Oklahomans for Criminal Justice Reform publishes articles on issues that are important to the criminal justice reform movement in Oklahoma.
It has been almost five years since the voters affirmatively said “yes!” to criminal justice reform that can save lives and taxpayer dollars. In those five years, the relevant stakeholders have not been able to settle upon a correct dollar amount that can be funneled into the SQ781 fund.
End of life care is something many people need in order to die with dignity – including Oklahomans who are incarcerated.
Defines possession with intent to distribute (PWID) to distinguish between PWID (a felony) and simple possession (a misdemeanor). This change prevents inappropriate and inconsistent charging practices.
These bills define medical frailty and medical vulnerability for medical parole consideration to expand compassionate release and safely reduce the prison population.
OCJR is happy to have partnered with providers of services to domestic violence victims in creating HB2879. In short, HB2879 takes savings from significant sentencing reforms outlined in SB704 and funnels them to providers who can support and innovate ways to reduce interpersonal and gender based violence.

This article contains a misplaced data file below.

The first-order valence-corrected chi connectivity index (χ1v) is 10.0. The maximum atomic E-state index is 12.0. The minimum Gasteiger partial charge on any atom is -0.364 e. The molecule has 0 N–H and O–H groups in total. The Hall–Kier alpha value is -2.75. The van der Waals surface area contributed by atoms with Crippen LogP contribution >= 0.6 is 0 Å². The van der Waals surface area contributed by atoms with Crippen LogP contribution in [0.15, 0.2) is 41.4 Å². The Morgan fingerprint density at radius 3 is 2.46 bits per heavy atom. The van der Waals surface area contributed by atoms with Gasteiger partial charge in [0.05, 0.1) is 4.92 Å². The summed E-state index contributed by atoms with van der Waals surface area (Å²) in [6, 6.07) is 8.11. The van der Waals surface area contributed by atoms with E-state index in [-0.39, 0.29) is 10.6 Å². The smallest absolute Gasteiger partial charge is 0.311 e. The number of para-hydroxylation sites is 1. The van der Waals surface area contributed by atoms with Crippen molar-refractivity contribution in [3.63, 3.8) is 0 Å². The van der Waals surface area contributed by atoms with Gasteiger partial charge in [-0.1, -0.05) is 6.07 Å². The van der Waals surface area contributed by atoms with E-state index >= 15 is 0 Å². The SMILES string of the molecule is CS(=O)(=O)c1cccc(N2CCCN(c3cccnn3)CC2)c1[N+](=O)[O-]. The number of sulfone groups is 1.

Authored by Senator Dave Rader, this SB704 is OCJR’s most ambitious legislation this session. SB704 has the potential to help Oklahomans serving excessive sentences for truly non-violent crimes while saving the state over $100 Million dollars over the next ten years.
There are efforts underway to reform Oklahoma’s sentencing code. Oklahoma currently has some of the longest sentences in the world, compared to other states as well as other countries. This is due to an outdated criminal code that oftentimes provides extremely long ranges of punishment. Long sentence ranges, Oklahoma’s use of sentencing enhancements on all…
Oklahoma has struggled to implement effective re-entry programming that reduces recidivism and prepares justice-involved people for the workforce. Christie Luther – Director of R.I.S.E. – sought to change that. R.I.S.E. is the first-ever school of Cosmetology located inside an Oklahoma prison. We asked Christie about R.I.S.E. and why she feels it’s important to train justice-involved…
This new wave of prosecution is indicative of a shift in the mindset of law enforcement nationwide. Most of them agree that the traditional tough-on-crime approach to prosecution and law enforcement has failed. They are ready to try something new.
The term “restorative justice” has many meanings and applications. Mainly, it is a framework used to reconsider the ways our criminal justice system obtains justice. Where our criminal legal system seeks to redress wrongs for violation of the law, restorative justice seeks to heal harm to relationships, victims, offenders, and society as a whole.